Disparity between demand and supply of COVID-19 vaccine persists as seniors continue to receive doses

MIAMI GARDENS, FLA. (WSVN) - The growing disparity between the demand and supply of the COVID-19 vaccine is causing a lot of confusion and frustration among South Floridians.

Local and state leaders have made it clear they want people 65 and older to continue to be the top priority for receiving the vaccine.

Florida Gov. Ron DeSantis introduced Henry Sayler, the one millionth senior to receive the COVID-19 vaccine, during an event held Friday in St. Petersburg.

“I just want to say how happy we are to live in the number one state in the union,” Sayler said.

DeSantis said shipments of the vaccine are not increasing as anticipated, and the vaccine shortage is causing several Miami-Dade sites to stop giving shots.

“We got 266,000 that’s in the street now,” the governor said in Key Largo. “We’re going to get 266,000 as it stands for next week’s shipment. We’re not getting enough vaccine. We have places that can do more — and we want them to do more — and if we get more than 266,000 doses, we will be able to do a lot more very quickly.”

On Friday, the state reported nearly 14,000 new cases of the virus, with 272 new deaths and a positivity rate of around 12.4%.

Miami-Dade Mayor Daniella Levine Cava signed an emergency order in an effort to take more control over distribution.

“We can make sure that the public is getting clear, centralized, good information and to avoid the confusion and chaos that has occurred,” she said. “Too many people in our community are desperate for the vaccine and trying to get appointments.”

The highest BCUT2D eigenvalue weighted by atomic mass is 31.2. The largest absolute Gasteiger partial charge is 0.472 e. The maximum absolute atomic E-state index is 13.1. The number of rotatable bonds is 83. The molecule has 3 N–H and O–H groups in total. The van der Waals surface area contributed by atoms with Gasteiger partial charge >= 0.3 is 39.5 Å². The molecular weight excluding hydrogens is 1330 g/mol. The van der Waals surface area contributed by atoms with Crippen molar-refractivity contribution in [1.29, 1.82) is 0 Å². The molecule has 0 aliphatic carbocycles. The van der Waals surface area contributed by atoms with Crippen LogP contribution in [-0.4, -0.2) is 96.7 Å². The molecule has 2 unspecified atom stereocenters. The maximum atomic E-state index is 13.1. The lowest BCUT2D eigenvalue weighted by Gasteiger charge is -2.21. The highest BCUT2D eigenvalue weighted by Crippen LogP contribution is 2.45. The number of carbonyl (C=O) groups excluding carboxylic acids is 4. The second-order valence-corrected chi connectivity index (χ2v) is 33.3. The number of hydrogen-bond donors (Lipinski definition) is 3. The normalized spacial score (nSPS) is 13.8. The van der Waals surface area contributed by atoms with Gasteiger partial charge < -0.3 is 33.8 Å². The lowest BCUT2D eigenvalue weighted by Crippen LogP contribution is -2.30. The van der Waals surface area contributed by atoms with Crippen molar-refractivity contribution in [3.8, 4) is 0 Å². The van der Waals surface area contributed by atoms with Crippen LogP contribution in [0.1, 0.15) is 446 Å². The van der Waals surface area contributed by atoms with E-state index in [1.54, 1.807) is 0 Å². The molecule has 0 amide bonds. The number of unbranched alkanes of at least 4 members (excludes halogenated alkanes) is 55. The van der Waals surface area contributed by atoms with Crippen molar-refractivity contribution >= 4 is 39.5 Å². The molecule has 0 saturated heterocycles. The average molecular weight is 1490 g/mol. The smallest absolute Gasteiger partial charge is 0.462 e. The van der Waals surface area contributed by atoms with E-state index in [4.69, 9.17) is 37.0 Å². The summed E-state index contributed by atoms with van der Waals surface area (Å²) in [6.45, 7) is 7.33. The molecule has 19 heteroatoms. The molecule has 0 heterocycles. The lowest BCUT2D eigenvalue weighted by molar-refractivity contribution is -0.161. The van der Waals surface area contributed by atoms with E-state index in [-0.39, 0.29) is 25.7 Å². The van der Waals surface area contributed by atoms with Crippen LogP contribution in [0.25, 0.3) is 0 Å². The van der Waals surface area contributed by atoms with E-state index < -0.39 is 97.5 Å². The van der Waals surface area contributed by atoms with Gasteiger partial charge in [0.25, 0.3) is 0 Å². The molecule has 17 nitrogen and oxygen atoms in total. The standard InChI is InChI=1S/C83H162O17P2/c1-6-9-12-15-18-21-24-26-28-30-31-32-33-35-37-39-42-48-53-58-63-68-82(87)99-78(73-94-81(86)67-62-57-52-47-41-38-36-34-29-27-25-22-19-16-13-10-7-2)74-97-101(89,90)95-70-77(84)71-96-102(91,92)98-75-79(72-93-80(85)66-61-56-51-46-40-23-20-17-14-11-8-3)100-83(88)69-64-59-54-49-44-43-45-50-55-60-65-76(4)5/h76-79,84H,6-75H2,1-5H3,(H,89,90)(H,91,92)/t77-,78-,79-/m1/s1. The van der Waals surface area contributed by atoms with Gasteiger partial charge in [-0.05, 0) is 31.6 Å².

At Jackson South Medical Center on Friday, 50 members of Dor Chadash Synagogue lined up to be vaccinated.

The event was part of Jackson Health System’s program, which partners with houses of worship to distribute doses of the vaccine. Nearly 55 churches, synagogues and mosques are on the list.

“Allowing us, who are in close contact with our members, to help them navigate a system that is very, very complicated,” Aventura Turnberry Jewish Center Rabbi Guivo Cohen said.

“We just need more vaccine, so more people can come and take full advantage of these opportunities,” Immanuel Temple Pastor John White said.

Jackson Health CEO Carlos Migoya announced each Miami-Dade County commissioner, 13 in total, will receive 100 COVID-19 appointment slots to distribute throughout the community.

He said the goal of giving the shots to commissioners is to get vaccines to patients in districts who are struggling to get an appointment. However, commissioners said they are split on the notion.

“To many of the people in our community, we are the people they access,” Commissioner Jean Monestime said.

“For me, that worries me quite a lot,” Commissioner Eileen Higgins said. “I’m not a doctor. I’m not a medical professional.”

They also called on the state to make the vaccine available to more essential workers through a resolution.

“I simply ask our governor to please add on the next round of vaccinations for our teachers, our law enforcement officers and other frontline workers to be prioritized for the vaccination,” said Commissioner Danielle Cohen Higgins.

Due to limited supply, both Mount Sinai and Baptist Health are no longer distributing the first dose of the vaccine.

In the meantime, state leaders are taking the necessary steps to ensure Florida residents are prioritized.

On Thursday, the State Surgeon General Dr. Scott A. Rivkees issued a public health advisory requiring recipients to show proof of residency before they get the vaccine.

Publix pharmacies in Monroe and Palm Beach counties are handing out vaccines to those that meet the criteria, but there are no Publix pharmacies distributing the vaccine in Miami-Dade and Broward counties.

There were no indications from DeSantis on Friday the supermarket chain will begin distributing the vaccine in Miami-Dade and Broward, but he expressed confidence that if more vaccines come to the area, they will be distributed without issue.

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